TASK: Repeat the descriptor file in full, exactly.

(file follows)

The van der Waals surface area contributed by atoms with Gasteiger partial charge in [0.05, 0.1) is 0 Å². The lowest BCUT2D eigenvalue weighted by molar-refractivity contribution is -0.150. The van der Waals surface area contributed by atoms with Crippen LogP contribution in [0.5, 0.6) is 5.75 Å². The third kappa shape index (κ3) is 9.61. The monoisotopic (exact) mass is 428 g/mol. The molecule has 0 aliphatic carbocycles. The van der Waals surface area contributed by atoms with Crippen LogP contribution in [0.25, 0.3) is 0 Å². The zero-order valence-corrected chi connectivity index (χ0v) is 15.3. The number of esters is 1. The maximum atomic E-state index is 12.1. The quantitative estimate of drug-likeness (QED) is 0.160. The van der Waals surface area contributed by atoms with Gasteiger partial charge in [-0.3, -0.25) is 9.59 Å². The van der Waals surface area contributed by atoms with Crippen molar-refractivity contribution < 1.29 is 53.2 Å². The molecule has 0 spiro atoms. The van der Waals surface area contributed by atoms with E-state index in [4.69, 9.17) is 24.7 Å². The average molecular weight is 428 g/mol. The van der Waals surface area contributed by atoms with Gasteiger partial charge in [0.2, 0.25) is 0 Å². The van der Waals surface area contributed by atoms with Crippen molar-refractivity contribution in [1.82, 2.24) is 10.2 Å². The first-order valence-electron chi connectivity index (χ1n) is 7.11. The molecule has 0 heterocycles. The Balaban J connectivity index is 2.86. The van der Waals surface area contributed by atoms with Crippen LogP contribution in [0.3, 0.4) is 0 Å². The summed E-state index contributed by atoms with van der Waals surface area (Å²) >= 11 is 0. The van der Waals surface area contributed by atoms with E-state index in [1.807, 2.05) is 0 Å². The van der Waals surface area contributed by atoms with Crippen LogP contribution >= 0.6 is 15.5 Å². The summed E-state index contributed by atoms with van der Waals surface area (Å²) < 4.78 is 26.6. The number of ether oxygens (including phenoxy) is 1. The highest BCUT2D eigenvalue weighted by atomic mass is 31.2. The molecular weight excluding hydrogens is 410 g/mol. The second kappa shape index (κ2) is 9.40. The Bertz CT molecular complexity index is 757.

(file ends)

The van der Waals surface area contributed by atoms with Gasteiger partial charge in [0.05, 0.1) is 0 Å². The lowest BCUT2D eigenvalue weighted by molar-refractivity contribution is -0.150. The van der Waals surface area contributed by atoms with Crippen LogP contribution in [0.5, 0.6) is 5.75 Å². The third kappa shape index (κ3) is 9.61. The monoisotopic (exact) mass is 428 g/mol. The molecule has 0 aliphatic carbocycles. The van der Waals surface area contributed by atoms with Crippen LogP contribution in [0.25, 0.3) is 0 Å². The zero-order valence-corrected chi connectivity index (χ0v) is 15.3. The number of esters is 1. The maximum atomic E-state index is 12.1. The quantitative estimate of drug-likeness (QED) is 0.160. The van der Waals surface area contributed by atoms with Gasteiger partial charge in [-0.3, -0.25) is 9.59 Å². The van der Waals surface area contributed by atoms with Crippen molar-refractivity contribution < 1.29 is 53.2 Å². The molecule has 0 spiro atoms. The van der Waals surface area contributed by atoms with E-state index in [4.69, 9.17) is 24.7 Å². The average molecular weight is 428 g/mol. The van der Waals surface area contributed by atoms with Gasteiger partial charge in [0.2, 0.25) is 0 Å². The van der Waals surface area contributed by atoms with Crippen molar-refractivity contribution in [1.82, 2.24) is 10.2 Å². The first-order valence-electron chi connectivity index (χ1n) is 7.11. The molecule has 0 heterocycles. The Balaban J connectivity index is 2.86. The van der Waals surface area contributed by atoms with Crippen LogP contribution in [0.3, 0.4) is 0 Å². The summed E-state index contributed by atoms with van der Waals surface area (Å²) >= 11 is 0. The van der Waals surface area contributed by atoms with E-state index in [1.807, 2.05) is 0 Å². The van der Waals surface area contributed by atoms with Crippen LogP contribution >= 0.6 is 15.5 Å². The summed E-state index contributed by atoms with van der Waals surface area (Å²) < 4.78 is 26.6. The number of ether oxygens (including phenoxy) is 1. The highest BCUT2D eigenvalue weighted by atomic mass is 31.2. The molecular weight excluding hydrogens is 410 g/mol. The second kappa shape index (κ2) is 9.40. The Bertz CT molecular complexity index is 757.